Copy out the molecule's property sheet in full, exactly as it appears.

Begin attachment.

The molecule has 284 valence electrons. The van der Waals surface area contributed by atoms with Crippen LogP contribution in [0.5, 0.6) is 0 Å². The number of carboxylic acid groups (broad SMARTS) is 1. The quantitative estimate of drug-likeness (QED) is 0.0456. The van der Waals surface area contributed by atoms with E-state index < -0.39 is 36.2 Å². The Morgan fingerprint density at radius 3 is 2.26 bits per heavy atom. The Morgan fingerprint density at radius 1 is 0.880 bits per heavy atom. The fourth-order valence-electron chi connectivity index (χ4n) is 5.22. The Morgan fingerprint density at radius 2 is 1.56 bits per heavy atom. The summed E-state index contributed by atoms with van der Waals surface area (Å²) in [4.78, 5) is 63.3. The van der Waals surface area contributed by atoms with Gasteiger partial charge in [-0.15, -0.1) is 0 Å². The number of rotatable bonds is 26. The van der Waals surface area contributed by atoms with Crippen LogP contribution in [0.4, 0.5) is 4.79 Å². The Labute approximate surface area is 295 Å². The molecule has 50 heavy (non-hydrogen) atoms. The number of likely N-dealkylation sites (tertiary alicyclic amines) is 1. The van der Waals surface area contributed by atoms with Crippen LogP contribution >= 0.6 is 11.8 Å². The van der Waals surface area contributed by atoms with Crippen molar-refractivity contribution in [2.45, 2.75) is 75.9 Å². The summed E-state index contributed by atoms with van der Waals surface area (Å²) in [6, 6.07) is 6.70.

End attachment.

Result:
The molecule has 284 valence electrons. The van der Waals surface area contributed by atoms with Crippen LogP contribution in [0.5, 0.6) is 0 Å². The number of carboxylic acid groups (broad SMARTS) is 1. The quantitative estimate of drug-likeness (QED) is 0.0456. The van der Waals surface area contributed by atoms with E-state index < -0.39 is 36.2 Å². The Morgan fingerprint density at radius 3 is 2.26 bits per heavy atom. The Morgan fingerprint density at radius 1 is 0.880 bits per heavy atom. The fourth-order valence-electron chi connectivity index (χ4n) is 5.22. The Morgan fingerprint density at radius 2 is 1.56 bits per heavy atom. The summed E-state index contributed by atoms with van der Waals surface area (Å²) in [4.78, 5) is 63.3. The van der Waals surface area contributed by atoms with Gasteiger partial charge in [-0.15, -0.1) is 0 Å². The number of rotatable bonds is 26. The van der Waals surface area contributed by atoms with Crippen LogP contribution in [0.4, 0.5) is 4.79 Å². The Labute approximate surface area is 295 Å². The molecule has 50 heavy (non-hydrogen) atoms. The number of likely N-dealkylation sites (tertiary alicyclic amines) is 1. The van der Waals surface area contributed by atoms with Crippen LogP contribution >= 0.6 is 11.8 Å². The van der Waals surface area contributed by atoms with Crippen molar-refractivity contribution in [2.45, 2.75) is 75.9 Å². The summed E-state index contributed by atoms with van der Waals surface area (Å²) in [6, 6.07) is 6.70.